Gaming Commission Misses RFA Deadline, Putting Launch Timeline In Doubt

Posted By Derek Helling on July 7, 2021

The New York State Gaming Commission (NYSGC) has missed the deadline to issue a request for applications (RFA) for parties interested in offering online sports betting in the Empire State.

Now, the commission is behind the eight ball in its first step toward rolling out mobile betting apps in New York.

Information on why the commission missed the deadline and how long the delay will be is scant right now. If this lag snowballs into further postponements, bettors in New York will no doubt become even more frustrated.

What we know about the missed New York RFA deadline

According to the state’s latest budget law, the NYSGC was supposed to issue the RFA for online sports betting platform providers by July 1. As of this writing, the commission has yet to fulfill that responsibility. It isn’t clear exactly why.

Everything looked like it was coming along swimmingly. The commission had published two separate FAQs, designed to help possible applicants for licenses to act as one of at least two NY mobile sports betting platform providers.

Rumors have circulated that it could be at least two more weeks before the commission puts out the RFA. Sen. Joe Addabbo, one of the most active members of the state legislature on gambling, communicated his dismay at the delay.

“The fact that our state couldn’t meet its initial mobile sports betting deadline to take a positive step towards recognizing additional educational and anti-addiction funding is disappointing. I remain confident that, in the end, New York will have a premier, top-shelf mobile sports betting product to offer its residents, and effectively compete in the market.”

The NYSGC hasn’t responded to multiple requests for explanations for the delay. What’s clear now, however, is that it might have further effects. Getting the RFA out is just the first step in the process.

How the New York wait could continue

Addabbo and others have set Super Bowl LVI as the target launch date for sports betting apps in New York. While that 2022 game is obviously months away, the commission is working with tight margins when it comes to having enough time to actually pull that off.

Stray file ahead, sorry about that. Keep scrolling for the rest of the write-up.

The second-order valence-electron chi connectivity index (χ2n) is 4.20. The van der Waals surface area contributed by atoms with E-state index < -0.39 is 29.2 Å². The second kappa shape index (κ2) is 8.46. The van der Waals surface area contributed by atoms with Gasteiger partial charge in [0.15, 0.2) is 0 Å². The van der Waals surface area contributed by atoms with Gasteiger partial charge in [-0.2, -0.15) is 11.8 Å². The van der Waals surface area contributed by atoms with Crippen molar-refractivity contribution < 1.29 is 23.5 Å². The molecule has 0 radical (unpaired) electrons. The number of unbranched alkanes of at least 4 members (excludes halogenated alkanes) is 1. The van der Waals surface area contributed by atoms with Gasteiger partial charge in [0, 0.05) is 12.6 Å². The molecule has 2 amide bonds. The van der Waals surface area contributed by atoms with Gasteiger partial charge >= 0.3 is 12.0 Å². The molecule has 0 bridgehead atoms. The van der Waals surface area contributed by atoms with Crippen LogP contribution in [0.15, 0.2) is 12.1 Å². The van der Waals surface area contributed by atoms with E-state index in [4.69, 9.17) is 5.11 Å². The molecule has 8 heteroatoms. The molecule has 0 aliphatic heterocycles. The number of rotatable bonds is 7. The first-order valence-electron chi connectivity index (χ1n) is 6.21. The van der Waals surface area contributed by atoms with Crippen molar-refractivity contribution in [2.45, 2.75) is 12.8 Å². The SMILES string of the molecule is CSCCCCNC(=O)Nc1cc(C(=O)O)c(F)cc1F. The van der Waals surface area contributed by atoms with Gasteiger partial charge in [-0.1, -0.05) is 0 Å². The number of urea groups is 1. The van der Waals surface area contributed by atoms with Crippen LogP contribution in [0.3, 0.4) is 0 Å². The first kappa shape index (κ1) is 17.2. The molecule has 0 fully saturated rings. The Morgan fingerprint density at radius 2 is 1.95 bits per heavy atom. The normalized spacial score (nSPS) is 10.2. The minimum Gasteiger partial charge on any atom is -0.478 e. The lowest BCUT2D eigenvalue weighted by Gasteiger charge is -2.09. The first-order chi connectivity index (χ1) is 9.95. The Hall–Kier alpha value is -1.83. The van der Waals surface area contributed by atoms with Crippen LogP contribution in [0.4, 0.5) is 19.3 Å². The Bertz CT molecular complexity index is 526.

The law requires the commission to give applicants at least 30 days to respond to the RFA. If the two-week delay proves true, then the RFA is out July 15. That would mean the commission couldn’t start considering applications until Aug. 15.

Further requirements include a 150-day cap on the number of days the commission can use to select applicants. Naturally, the commission could move earlier. In theory, it could make up for the lost time in that way.

However, the situation doesn’t bode well for that scenario. The commission had nearly three months to get the RFA out prior to the July 1 deadline. Missing that deadline did nothing to inspire confidence the commission can act more swiftly in the future.

If the commission does take all 150 days the law affords, that puts decisions out to Jan. 15, 2022. With the Super Bowl scheduled for Feb. 13, it would be nearly impossible for the bidding winners to get their platforms up and running in time for the game. That’s when this delay could really prove costly.

The cost of missing out on Super Bowl LVI

Last year, bettors across the country placed legal wagers totaling around $500 million on Super Bowl LV. New York represented only a small part of that handle due to the current legal landscape. For now, the only legal bets in the state happen at retail sportsbooks inside commercial and tribal casinos.

Meanwhile, online sportsbooks helped neighboring New Jersey and Pennsylvania rake in over $171 million in combined wagers. It isn’t certain exactly how many of those dollars came from the bank accounts of New Yorkers who crossed the borders to bet. However, in January 2020, FanDuel Sportsbook said that 22% of its NJ handle comes from bettors who actually live in the Empire State.

If a conservative 20% of the Super Bowl handle in NJ came from New Yorkers, that means those bettors put down over $23.48 million in bets last year. Assuming some growth because more New Yorkers could be willing to give the new system a go from the comfort of their couches in February 2022, the game could be worth millions more to NY online sportsbooks.

That could mean a huge payday for the state coffers. The commission is likely to choose applicants that offer generous revenue sharing. If the state treasury stands to get a 50% or greater split of the hold, it could be looking at millions of dollars in new revenue on the second Sunday in February alone.

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Derek Helling

Derek Helling is a freelance journalist who resides in Chicago. He is a 2013 graduate of the University of Iowa and covers the intersections of sports with business and the law.

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